We are all vulnerable but just don’t admit yet
While many of us especially those older than fifty keep a wary eye, or at least we think we do, on the technology of cyberspace, the truth is our computers know more about us than our priest Confessors. In turn these, our seemingly constant electronic companions, are quite vulnerable to hackers both mischievous and malicious. They are effectively our Achilles’ heel. As we ever-sink into the mire of electronic technology even in the most mundane aspects of our lives we knowingly expose our lives to prying eyes at best and to potential ruin at worst.
As in many bad experiences in life, we insist on rationalizing the danger in that disaster can’t happen to us; it always happens to the other guy. Much like the teenagers who think they are invincible we take the most unreasonable risks. Even oldsters who have an ingrained mistrust of online banking, social media, the “cloud”, photo posting of our children and ourselves, and, yes, even ecommerce often don’t realize the depth of danger we are exposed to from even the simple and basic act of logging onto the internet. Our every keystroke is monitored and every website is shadowed until an accurate profile of each of us is drawn for advertisers, among more nefarious entities like big brother agencies.
Many, including us oldsters, consider such wicked tracking of our lives as simply the price of a ticket to ride in cyberspace. Yet this price, though seemingly innocuous, has hidden costs which may have future impacts on not just our liberties, but also our religious beliefs. This logical sequence is difficult for many who lack discernment, but all we need do is recall that our political leaders and agencies now consider veterans and pro-lifers as potential terrorist to be able to make the link.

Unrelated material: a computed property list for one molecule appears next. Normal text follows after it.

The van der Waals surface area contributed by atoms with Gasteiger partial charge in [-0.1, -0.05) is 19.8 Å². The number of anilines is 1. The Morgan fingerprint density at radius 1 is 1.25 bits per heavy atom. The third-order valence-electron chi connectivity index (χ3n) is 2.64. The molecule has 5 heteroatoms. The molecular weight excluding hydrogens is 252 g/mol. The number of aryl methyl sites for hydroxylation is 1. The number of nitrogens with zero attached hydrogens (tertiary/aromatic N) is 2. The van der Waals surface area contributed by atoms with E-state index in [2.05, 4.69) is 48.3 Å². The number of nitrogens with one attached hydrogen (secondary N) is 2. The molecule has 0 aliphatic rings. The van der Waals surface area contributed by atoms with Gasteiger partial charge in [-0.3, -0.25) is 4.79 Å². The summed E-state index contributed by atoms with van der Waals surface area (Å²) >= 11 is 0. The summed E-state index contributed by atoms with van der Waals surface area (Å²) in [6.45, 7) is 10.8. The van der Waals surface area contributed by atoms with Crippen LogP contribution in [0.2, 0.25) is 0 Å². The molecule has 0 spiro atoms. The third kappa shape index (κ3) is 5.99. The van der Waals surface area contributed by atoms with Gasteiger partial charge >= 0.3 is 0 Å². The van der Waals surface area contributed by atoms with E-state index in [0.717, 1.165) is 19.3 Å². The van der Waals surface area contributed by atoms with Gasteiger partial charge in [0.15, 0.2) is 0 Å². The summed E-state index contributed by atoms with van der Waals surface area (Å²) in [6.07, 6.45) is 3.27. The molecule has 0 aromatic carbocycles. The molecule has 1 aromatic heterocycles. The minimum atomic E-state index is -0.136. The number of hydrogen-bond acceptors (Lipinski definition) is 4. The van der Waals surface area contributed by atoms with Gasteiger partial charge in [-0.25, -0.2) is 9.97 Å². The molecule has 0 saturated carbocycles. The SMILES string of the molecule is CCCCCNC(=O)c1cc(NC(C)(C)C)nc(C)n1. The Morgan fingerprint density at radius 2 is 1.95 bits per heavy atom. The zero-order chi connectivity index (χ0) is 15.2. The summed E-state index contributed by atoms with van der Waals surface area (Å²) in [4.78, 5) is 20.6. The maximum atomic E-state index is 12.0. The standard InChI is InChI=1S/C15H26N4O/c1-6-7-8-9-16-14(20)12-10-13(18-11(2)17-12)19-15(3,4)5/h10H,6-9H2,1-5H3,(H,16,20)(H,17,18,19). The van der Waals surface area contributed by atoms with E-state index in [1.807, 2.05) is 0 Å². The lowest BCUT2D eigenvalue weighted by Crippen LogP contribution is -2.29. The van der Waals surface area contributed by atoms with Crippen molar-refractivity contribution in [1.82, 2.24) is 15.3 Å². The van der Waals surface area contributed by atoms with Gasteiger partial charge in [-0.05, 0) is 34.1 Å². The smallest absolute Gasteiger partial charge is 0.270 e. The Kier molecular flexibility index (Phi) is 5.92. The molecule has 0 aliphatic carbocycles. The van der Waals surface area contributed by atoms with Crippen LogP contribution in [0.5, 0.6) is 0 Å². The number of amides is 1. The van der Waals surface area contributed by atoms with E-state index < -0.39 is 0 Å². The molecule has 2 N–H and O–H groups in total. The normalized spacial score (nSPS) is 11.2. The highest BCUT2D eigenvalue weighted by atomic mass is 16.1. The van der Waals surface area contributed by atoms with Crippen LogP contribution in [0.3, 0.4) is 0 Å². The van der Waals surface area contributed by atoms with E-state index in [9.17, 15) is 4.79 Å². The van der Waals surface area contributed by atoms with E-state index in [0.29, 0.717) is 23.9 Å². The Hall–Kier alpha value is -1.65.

Still not convinced that our intimate lives are open to scrutiny like a filet rabbit? On YouTube watch a few “How to” videos over a week or ten days. You will increasingly note that “what to watch” suggestions are mainly additional “How to” videos. Then switch to …say, forensic videos the “what to watch” will soon transition to mostly additional forensic videos. In addition, adverts will be tailored to these subjects.
So what to do? First be circumspect in what you do on the Internet. While it is great for research, it has a steep price to pay. It is better to do old-fashioned dogged research at your local library than submit to the prying of cyber monitors. Next, remove yourself from all social networks like Facebook, Twitter, etc. (though anything you’ve posted to date is still available somewhere in the ether of cyberspace). Don’t bank online because you will have to use a password to gain access and if you can do so, so can a hacker. Don’t post pictures, photos, addresses or even whole names on the Internet: you may be exposing your loved ones to real physical danger.
In our times, more vigilance is called for than most times of recent history. Our grandparents knew this instinctively, but we have somehow rationalized the danger. Below there is an article from Wired, a highly recognized technology magazine that caters to savvy techies and computer nerds. Considering the source, it would be wise to pay heed to maintaining a low-profile in cyberspace.
Kill the Password: Why a String of Characters Can’t Protect Us Anymore
Unfortunately, the above referenced article points to a solution that will not only undermine our privacy but may completely obliterate it:
We need to make that trade-off, and eventually we will. The only way forward is real identity verification: to allow our movements and metrics to be tracked in all sorts of ways and to have those movements and metrics tied to our actual identity.
It would seem that 1984 is upon us! You must ask yourself: How far will I go to ensure access to the Internet? Regrettably, this may be a question to ask sooner rather than later. Perhaps it is time to resort back to snail-mail Newsletter subscriptions? I wonder how many Catholic Rural Solutions readers would be willing to do this. Remember, paper and postage cost money and I certainly am in no position to underwrite the cost of it. While I’m not planning on going to mailed “hardcopy” newsletters, it would be interesting to know the readership’s view of this.
Richard of Danbury, D.S.G.